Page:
By Felipe Fernandez-Armesto
Last updated 2011-02-17
He was also one of the richest men in Spain and contributed handsomely to the costs of the campaign - as Spanish nobles, in pursuit of a strong ethos of service to the crown, customarily did.
Logistically, indeed, the Armada's preparations were a triumph - far superior to anything the English could manage. It was better supplied with foodstuffs, munitions, hospital facilities and cash - even though it was operating far from home. The English, by contrast, were in home waters, and had far fewer men to keep provisioned at sea.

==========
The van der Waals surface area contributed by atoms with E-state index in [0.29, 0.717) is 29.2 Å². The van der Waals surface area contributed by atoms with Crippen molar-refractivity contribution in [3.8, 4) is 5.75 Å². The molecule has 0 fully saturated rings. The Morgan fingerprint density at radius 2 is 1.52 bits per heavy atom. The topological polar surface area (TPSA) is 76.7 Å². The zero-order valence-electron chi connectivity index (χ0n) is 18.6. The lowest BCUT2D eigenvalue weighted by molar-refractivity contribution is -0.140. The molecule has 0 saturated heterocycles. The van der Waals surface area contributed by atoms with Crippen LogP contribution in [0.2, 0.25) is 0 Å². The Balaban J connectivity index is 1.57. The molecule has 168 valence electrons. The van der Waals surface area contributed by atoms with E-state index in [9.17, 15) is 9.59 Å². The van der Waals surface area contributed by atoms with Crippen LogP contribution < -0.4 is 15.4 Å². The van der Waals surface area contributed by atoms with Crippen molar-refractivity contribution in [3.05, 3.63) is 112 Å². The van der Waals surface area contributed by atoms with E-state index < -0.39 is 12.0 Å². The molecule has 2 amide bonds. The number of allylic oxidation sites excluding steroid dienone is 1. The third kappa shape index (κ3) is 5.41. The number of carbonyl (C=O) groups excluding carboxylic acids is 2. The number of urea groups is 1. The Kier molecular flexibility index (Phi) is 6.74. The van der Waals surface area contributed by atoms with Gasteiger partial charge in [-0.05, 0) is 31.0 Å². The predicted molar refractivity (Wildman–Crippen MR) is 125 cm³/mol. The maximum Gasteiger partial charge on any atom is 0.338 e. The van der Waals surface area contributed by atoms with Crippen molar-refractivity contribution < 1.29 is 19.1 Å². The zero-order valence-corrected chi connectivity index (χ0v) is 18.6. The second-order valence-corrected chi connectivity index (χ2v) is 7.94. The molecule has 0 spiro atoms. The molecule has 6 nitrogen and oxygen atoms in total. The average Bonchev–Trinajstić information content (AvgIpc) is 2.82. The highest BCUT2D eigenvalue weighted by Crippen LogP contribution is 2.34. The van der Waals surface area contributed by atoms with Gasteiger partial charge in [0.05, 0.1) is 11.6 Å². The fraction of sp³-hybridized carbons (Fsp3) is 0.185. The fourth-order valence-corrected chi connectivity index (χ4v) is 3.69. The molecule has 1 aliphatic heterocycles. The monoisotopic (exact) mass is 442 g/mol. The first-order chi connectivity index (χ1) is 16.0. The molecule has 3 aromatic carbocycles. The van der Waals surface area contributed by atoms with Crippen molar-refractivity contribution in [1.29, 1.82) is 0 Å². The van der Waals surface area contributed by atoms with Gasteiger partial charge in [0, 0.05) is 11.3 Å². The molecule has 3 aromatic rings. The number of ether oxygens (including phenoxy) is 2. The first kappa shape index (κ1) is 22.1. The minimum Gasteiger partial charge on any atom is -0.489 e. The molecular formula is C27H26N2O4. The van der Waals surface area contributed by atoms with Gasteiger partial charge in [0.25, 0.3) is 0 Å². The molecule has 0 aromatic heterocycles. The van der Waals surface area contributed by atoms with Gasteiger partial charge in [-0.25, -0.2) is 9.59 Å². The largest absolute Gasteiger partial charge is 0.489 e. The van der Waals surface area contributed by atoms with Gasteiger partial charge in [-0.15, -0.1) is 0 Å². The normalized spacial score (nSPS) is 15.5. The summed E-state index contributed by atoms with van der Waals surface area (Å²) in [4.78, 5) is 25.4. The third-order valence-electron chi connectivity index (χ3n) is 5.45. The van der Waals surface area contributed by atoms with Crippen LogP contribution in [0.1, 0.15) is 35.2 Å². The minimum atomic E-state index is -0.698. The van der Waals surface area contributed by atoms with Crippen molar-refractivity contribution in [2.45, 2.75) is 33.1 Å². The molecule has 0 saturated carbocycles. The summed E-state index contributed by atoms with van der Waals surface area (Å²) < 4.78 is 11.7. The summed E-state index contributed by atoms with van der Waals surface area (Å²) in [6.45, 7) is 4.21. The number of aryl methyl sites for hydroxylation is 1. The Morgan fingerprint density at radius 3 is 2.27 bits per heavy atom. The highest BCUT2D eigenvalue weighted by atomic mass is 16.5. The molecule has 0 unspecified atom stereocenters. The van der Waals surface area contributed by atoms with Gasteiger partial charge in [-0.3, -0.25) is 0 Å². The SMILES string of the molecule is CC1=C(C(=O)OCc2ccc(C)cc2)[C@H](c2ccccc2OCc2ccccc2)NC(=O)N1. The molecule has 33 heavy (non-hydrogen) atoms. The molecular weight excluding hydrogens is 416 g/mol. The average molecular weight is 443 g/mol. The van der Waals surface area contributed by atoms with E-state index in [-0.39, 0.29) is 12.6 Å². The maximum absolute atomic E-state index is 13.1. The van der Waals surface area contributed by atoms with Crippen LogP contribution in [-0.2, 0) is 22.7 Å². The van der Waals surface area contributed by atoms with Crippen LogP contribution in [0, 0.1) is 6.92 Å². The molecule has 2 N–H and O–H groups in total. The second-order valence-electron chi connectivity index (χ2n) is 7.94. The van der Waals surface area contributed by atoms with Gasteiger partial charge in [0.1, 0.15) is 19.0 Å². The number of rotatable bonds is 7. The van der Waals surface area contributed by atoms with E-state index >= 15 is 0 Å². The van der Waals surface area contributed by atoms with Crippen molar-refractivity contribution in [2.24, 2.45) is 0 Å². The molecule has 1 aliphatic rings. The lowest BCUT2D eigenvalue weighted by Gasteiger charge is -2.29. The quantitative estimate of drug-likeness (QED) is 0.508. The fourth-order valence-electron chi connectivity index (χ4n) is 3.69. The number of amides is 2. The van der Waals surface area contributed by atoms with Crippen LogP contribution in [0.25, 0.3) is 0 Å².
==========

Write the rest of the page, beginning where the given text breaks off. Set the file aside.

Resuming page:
Medina Sidonia's orders reflected the effective way he organised the fleet for its voyage, in squadrons, with the transports protected by fighting vessels in the vanguard, rear and wings. They also contained a summons to confession and contrition before sailing, and injunctions against swearing, blaspheming, whoring, brawling and gambling. The Spaniards were well aware that they were undertaking a risky voyage, unlikely to succeed without divine favour.
Spanish preparations, however, contained a fatal weakness: strategy was still undecided when the Armada put to sea. If the opportunity arose, would it attempt to land the forces it carried on English soil? Would it hold back until it had met up with the Spanish troops that awaited it in the Netherlands? And if so, how would it effect a junction with those troops? On these critical questions, the Armada's commanders were uncertain and divided.
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